Most people in Israel would translate ‘State-Orthodox’ as: ‘State-Religious’, but this is not quite accurate. For historic and political reasons, the non-Orthodox Jewish denominations (Conservative, Reform, and others) continue to have a very limited footprint in Israel. For this reason, the Hebrew word ‘dati’, which means: ‘religious’ has long come to mean: ‘Orthodox’ in the minds of Hebrew speakers.

However, in reality, an individual could be a ‘religious Conservative’ or ‘religious Reform’ Jew, and(!) one could also be a ‘non-religious Orthodox’ Jew. This is why I more accurately term Israel’s ‘religious’ Jewish schools as: ‘Orthodox’, for they only represent a very limited range of flavors of Jewish religious expression.

This may be a lot to take in for those who are not very familiar with Jewish life and culture, but if you have any questions for me – I will do my best to answer them.


So… our two school options are:

State-Secular

State-secular elementary and high schools provide a general studies education, including a minimal amount of Tanakh (Bible) study. Some of these schools offer a limited Jewish enrichment program.

State-Orthodox

State-Orthodox elementary and high schools offer a dual curriculum of Judaic and general studies. There is a commitment to both a Torah-observant lifestyle and to the values of religious Zionism.


Our take on Jewish tradition

Despite observing the Sabbath and keeping a kosher kitchen, my wife and I are very non-ideological. We don’t believe that all Jews “have to” follow traditional Torah law. We don’t think that being “religious” or being “Jewish” necessarily makes one “good”. At home, we don’t require our daughter to participate in any religious norms and rituals unless her choices would affect the entire household.

Both of us, having had secular or non-Jewish upbringings, chose for ourselves to live our lives according to Jewish tradition. Our extended families are mostly comprised of non-religious Jews and gentiles, and we embrace them as they are, just as they do us.

Personally, I harbor deep skepticism about the theological underpinnings of all faiths, as well as of the involvement of any supernatural power in our lives. My wife is definitely more of a theist than I am, but she’s very much a pluralist, in the sense that she doesn’t believe that any particular religion has a monopoly on humankind’s access to the Almighty.

Still, for ourselves, we have chosen to live in Israel because we love being Jews. We are proud of our national identity and ancestries. We both find great beauty in many of our rituals and holidays, and we are both reluctant to “throw the baby out with the bathwater” when it comes to Jewish tradition.


Our take on secularism

Neither one of us is uncomfortable with secular life. Most of our friends and family, as it happens, are not religious by their own definitions.

Also, by virtue of our daughter growing up in Israel, it’s highly unlikely that she would marry a non-Jew, which is of concern to me in particular. In principle, therefore, why should it matter how familiar she becomes with Jewish texts and history? Her national identity is essentially guaranteed.

The reality is that the level of ignorance among secular Jewish Israelis on all subjects related to traditional Judaism is very high. They would be, of course, able to navigate the Torah and other historic Jewish texts in their original forms because their fluency in modern Hebrew would enable them to decipher Biblical Hebrew and its later incarnations… but they usually don’t care to do so.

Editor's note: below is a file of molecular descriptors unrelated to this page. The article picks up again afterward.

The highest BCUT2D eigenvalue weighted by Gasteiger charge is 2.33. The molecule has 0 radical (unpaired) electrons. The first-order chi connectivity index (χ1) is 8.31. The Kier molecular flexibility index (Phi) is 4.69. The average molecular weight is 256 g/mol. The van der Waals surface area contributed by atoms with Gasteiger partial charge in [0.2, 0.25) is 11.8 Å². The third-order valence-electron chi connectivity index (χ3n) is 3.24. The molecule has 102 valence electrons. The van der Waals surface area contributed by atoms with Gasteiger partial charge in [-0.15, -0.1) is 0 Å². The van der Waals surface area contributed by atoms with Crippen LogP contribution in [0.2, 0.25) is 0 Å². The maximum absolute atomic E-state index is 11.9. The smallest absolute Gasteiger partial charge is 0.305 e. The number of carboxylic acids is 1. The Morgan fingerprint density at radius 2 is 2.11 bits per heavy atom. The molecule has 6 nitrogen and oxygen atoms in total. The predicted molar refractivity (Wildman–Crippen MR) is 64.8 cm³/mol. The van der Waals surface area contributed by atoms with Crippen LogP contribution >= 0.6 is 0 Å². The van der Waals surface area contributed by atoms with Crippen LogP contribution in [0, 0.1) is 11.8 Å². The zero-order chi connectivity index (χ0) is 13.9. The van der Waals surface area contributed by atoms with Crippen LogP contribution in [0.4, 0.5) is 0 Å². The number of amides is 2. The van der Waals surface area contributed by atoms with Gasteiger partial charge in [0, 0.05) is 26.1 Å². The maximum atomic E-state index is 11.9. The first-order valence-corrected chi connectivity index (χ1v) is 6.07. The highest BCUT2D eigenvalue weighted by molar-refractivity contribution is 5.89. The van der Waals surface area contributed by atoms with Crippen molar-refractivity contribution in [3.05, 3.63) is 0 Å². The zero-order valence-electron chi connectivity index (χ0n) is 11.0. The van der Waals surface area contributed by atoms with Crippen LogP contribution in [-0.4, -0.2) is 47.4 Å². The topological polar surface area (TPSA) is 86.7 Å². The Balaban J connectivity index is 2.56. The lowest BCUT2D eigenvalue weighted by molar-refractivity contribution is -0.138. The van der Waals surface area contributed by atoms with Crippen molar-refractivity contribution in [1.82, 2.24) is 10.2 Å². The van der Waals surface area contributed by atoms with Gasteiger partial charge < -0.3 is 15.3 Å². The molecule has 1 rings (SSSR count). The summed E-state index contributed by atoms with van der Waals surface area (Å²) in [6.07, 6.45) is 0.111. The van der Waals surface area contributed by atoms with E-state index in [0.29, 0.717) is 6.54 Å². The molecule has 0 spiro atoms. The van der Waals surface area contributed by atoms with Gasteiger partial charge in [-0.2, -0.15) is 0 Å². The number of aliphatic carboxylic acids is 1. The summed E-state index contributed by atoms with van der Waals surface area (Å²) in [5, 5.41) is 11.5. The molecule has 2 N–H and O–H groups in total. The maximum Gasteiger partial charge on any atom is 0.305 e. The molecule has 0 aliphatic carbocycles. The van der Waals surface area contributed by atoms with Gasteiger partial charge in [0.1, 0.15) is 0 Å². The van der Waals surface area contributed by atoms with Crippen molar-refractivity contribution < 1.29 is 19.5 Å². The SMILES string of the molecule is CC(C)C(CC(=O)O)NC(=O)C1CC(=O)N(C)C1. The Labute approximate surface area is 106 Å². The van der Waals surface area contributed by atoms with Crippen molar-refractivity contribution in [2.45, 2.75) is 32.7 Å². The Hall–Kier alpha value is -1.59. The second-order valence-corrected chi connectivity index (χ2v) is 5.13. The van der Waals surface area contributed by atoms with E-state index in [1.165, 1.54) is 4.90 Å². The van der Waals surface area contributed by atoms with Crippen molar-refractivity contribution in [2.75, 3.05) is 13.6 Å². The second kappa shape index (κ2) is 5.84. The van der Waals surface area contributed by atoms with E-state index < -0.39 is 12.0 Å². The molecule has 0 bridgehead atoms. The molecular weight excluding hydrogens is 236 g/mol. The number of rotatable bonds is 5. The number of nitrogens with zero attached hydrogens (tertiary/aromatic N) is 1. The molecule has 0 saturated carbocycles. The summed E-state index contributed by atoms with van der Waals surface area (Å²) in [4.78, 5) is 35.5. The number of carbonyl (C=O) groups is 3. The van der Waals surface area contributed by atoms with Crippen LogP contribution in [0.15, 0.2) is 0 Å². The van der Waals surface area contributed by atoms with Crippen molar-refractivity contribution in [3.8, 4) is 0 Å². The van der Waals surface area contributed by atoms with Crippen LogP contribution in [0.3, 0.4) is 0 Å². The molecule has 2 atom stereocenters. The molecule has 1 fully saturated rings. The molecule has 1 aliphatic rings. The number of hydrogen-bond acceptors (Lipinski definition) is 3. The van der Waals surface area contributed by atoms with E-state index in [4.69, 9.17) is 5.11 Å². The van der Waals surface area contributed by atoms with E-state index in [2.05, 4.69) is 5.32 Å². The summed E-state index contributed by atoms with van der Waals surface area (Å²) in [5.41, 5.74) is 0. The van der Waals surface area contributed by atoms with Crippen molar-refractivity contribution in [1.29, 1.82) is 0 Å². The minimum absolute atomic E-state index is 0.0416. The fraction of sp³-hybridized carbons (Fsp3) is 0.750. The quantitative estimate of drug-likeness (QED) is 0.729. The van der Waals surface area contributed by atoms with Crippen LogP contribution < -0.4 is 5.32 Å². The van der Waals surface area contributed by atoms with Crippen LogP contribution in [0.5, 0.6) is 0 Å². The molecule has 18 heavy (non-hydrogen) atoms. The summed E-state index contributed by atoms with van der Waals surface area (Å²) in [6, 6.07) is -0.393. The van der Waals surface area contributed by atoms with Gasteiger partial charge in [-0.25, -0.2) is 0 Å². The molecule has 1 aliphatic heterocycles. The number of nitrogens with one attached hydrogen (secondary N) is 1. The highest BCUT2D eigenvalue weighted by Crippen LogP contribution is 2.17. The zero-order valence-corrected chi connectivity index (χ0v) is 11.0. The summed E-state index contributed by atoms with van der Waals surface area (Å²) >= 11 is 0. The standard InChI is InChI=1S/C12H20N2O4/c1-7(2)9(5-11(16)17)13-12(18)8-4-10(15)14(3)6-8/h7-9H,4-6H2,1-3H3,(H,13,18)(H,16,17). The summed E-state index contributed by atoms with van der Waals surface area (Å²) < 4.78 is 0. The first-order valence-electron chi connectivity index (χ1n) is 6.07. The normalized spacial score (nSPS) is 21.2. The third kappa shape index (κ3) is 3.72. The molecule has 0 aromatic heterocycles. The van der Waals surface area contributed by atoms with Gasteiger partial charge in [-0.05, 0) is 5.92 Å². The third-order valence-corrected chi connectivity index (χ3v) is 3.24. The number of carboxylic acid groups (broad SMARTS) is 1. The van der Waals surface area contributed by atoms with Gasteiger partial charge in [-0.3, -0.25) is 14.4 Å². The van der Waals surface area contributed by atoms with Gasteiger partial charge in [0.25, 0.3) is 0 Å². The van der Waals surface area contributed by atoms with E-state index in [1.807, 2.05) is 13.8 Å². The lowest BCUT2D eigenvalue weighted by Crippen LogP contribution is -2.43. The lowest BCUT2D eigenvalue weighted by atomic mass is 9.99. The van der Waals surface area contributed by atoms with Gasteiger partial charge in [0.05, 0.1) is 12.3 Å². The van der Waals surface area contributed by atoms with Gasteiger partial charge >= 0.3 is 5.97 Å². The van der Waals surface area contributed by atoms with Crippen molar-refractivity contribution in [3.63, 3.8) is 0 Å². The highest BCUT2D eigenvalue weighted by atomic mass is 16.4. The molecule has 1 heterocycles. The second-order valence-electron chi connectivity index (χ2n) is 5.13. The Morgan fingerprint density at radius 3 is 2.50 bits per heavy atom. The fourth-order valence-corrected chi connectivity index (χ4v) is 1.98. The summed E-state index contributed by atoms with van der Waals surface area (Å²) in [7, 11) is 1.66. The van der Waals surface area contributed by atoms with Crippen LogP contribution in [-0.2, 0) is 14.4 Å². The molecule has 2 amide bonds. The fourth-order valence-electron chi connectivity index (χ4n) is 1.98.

Sadly, we live in a very polarized and reactionary world, and this is no less true of religion than it is of politics. State and religion are not separate in Israel and infringe upon the lives of its secular citizens, and Orthodoxy is broadly accepted in Israeli society as the “one true faith”, so many secular Israeli Jews are turned off to Judaism as a historic way of life. By virtue of living in Israel, they are members of a predominantly Jewish society and participate in what one might call “social” religion, but I dare say that for most of them, being Jewish in the Jewish State is not so much their choice as their default.

Now, I well know that this is a controversial thing to say, and there are plenty of people who will disagree with me. And, yes, I am aware of the growing trend among some young secular Israelis to study traditional Jewish texts and incorporate Jewish rituals into their lives. Still, I maintain that this is a tiny minority in Israel, and I believe that my perspective is borne out in the curriculum taught to secular Israeli school children, which contributes to their general ignorance of traditional Judaism.


But, but…

But the Orthodox schools are run by Orthodox Jews.

😮‍💨

I cannot speak to other religious communities, but I assume that the following also holds true outside of the Jewish world: Jewish religious schools are operated by and taught by people who are more religiously conservative and less favorably predisposed towards secularism and skepticism than the families who send their children to these schools.

Prayer is obligatory, girls are required to wear skirts, classes are only co-ed until 4th or 6th grade, and the Torah is taught to the students as the undeniable Truth, rather than as a historical cultural document.

Ugh.

Now, luckily for us, we live in Jerusalem. Living here is expensive, but there are great advantages, including a wider range of religious communities than can be found in many other places throughout Israel. This means that several of the local Orthodox schools are somewhat religiously liberal, given the communities that they serve. This means that in our neighborhood we are not the only ones with one foot firmly planted in the non-religious world. This means that teachers are somewhat more prepared for students and parents to push back on them.